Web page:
Means of Access
Today's Cars are Waiting for the Bus
By Collin Keefe
As with time and space, technology and innovation are constants. Regardless of the sector or context, someone somewhere is always developing something to surpass the limitations of a predecessor. This is certainly the case in the current state of mobile electronics. The rate at which new automotive consumer electronics have emerged and been adopted in recent years—everything from navigational systems to satellite radio—has been truly inspiring, and in keeping with the rapid pace of other CE evolutions.
Unfortunately, over in the automobile manufacturers' world, time moves much more slowly. As a result, mobile electronics manufacturers appear to be leaps and bounds ahead of the auto makers when it comes to creating digital applications and gadgets for in-vehicle use.
This situation has already become a bottleneck for manufacturers, retailers and consumers of mobile electronics equipment. Sophisticated aftermarket products are increasingly out of step with the vehicle infrastructures that must accommodate them. While workarounds have been developed, coming up with a commonly-accepted solution has been more difficult, and may continue to be so.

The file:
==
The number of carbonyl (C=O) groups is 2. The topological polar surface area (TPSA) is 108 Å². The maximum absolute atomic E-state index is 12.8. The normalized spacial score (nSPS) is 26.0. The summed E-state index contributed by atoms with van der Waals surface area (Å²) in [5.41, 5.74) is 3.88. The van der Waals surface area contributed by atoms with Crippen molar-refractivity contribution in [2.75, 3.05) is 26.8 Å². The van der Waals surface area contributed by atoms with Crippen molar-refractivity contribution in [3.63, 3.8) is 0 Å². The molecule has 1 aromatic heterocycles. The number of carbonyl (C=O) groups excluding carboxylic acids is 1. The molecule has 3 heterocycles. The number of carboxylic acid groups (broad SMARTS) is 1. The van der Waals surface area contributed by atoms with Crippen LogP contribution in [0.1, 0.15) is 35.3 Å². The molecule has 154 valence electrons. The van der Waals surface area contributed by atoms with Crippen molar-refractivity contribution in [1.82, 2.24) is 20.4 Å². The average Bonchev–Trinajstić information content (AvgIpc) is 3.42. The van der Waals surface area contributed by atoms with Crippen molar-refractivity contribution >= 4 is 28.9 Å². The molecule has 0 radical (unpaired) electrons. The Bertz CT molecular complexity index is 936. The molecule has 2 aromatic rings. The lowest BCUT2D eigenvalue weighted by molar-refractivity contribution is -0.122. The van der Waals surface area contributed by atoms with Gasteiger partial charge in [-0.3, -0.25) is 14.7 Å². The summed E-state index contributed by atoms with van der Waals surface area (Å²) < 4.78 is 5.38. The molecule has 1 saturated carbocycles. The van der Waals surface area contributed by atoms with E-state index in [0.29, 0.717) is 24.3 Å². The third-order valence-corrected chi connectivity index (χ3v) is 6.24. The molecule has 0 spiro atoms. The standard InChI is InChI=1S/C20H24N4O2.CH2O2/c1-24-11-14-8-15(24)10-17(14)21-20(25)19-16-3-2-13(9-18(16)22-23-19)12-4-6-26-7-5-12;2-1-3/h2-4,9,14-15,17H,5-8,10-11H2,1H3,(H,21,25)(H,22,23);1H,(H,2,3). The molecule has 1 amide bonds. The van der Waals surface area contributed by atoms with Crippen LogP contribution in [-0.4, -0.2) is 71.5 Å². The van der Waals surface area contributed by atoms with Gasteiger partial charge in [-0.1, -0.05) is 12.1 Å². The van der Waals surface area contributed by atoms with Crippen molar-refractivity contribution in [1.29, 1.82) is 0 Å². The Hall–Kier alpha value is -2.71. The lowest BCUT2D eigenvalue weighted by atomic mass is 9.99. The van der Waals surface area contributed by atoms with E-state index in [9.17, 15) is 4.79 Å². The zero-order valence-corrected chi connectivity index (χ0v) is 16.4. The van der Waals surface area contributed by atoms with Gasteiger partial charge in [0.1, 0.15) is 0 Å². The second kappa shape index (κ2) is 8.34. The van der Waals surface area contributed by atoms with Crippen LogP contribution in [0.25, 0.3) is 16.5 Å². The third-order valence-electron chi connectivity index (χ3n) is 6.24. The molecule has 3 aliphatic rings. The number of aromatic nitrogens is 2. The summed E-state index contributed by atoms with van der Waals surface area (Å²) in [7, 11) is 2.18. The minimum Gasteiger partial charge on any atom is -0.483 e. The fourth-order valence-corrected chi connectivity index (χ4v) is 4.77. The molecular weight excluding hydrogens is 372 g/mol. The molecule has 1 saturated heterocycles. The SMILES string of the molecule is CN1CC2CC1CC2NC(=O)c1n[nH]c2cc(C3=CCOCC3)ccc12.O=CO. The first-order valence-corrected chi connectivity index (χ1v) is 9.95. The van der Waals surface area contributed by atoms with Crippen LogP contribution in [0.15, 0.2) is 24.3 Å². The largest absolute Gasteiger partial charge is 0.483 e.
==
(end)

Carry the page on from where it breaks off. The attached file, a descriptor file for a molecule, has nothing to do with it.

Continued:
NOT INVENTED HERE
Historically, auto makers have been slow on the draw to adopt or adapt to new technologies, particularly those introduced from companies outside the automaking industry. The tendency in the world of steel and wheels is to develop closed, or at least limited, proprietary systems, with little attention paid to aftermarket possibilities. Once the automakers do latch on to a new technology, the breakthrough usually manifests itself in expensive, high end vehicles first, and then over the course of several model years, trickles down the automotive food chain before overall standards are set.
In the past, when mobile electronics basically meant an audio head unit and some speakers, the status quo worked out according to expectations and market demand. But now, with mounting consumer demand for high-tech aftermarket goodies like CD changers, audio hard drives, digital radio, navigation systems, DVD players and video displays—in other words, today's technologies, not tomorrow's—installers are finding themselves hard-pressed to appease their customers. While the mobile electronics manufacturers are doing all they can to satisfy consumer demand, one of the major obstacles standing in the way of fulfilling consumers wishes is hardwired into the cars themselves. It's called the automobile's data bus system.